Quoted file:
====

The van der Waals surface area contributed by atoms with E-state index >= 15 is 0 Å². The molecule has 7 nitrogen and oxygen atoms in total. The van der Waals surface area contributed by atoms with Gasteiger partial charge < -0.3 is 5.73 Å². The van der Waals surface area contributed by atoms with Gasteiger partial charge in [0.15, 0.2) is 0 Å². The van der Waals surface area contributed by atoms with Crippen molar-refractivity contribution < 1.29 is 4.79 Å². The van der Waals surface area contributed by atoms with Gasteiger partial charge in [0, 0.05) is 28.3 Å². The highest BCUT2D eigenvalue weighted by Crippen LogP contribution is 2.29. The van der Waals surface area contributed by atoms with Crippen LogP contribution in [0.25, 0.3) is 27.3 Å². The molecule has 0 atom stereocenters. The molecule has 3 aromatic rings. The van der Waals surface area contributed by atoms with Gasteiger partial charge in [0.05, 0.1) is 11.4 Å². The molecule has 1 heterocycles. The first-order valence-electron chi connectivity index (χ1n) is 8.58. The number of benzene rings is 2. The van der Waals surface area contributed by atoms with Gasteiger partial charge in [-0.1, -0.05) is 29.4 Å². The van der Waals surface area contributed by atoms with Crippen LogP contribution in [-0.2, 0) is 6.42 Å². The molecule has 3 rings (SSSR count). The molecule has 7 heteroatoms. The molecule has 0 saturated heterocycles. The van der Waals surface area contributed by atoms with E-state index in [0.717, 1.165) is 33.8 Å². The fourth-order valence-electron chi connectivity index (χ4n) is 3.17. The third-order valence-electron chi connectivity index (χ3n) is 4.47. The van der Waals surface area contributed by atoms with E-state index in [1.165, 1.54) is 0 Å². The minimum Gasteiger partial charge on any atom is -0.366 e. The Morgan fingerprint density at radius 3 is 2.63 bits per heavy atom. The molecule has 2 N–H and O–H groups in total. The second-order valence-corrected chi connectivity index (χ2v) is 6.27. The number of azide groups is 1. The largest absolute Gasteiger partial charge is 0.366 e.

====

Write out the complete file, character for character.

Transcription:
The van der Waals surface area contributed by atoms with E-state index >= 15 is 0 Å². The molecule has 7 nitrogen and oxygen atoms in total. The van der Waals surface area contributed by atoms with Gasteiger partial charge < -0.3 is 5.73 Å². The van der Waals surface area contributed by atoms with Gasteiger partial charge in [0.15, 0.2) is 0 Å². The van der Waals surface area contributed by atoms with Crippen molar-refractivity contribution < 1.29 is 4.79 Å². The van der Waals surface area contributed by atoms with Gasteiger partial charge in [0, 0.05) is 28.3 Å². The highest BCUT2D eigenvalue weighted by Crippen LogP contribution is 2.29. The van der Waals surface area contributed by atoms with Crippen LogP contribution in [0.25, 0.3) is 27.3 Å². The molecule has 0 atom stereocenters. The molecule has 3 aromatic rings. The van der Waals surface area contributed by atoms with Gasteiger partial charge in [0.05, 0.1) is 11.4 Å². The molecule has 1 heterocycles. The first-order valence-electron chi connectivity index (χ1n) is 8.58. The number of benzene rings is 2. The van der Waals surface area contributed by atoms with Gasteiger partial charge in [-0.1, -0.05) is 29.4 Å². The van der Waals surface area contributed by atoms with Crippen LogP contribution in [-0.2, 0) is 6.42 Å². The molecule has 3 rings (SSSR count). The molecule has 7 heteroatoms. The molecule has 0 saturated heterocycles. The van der Waals surface area contributed by atoms with E-state index in [0.717, 1.165) is 33.8 Å². The fourth-order valence-electron chi connectivity index (χ4n) is 3.17. The third-order valence-electron chi connectivity index (χ3n) is 4.47. The van der Waals surface area contributed by atoms with E-state index in [1.165, 1.54) is 0 Å². The minimum Gasteiger partial charge on any atom is -0.366 e. The Morgan fingerprint density at radius 3 is 2.63 bits per heavy atom. The molecule has 2 N–H and O–H groups in total. The second-order valence-corrected chi connectivity index (χ2v) is 6.27. The number of azide groups is 1. The largest absolute Gasteiger partial charge is 0.366 e.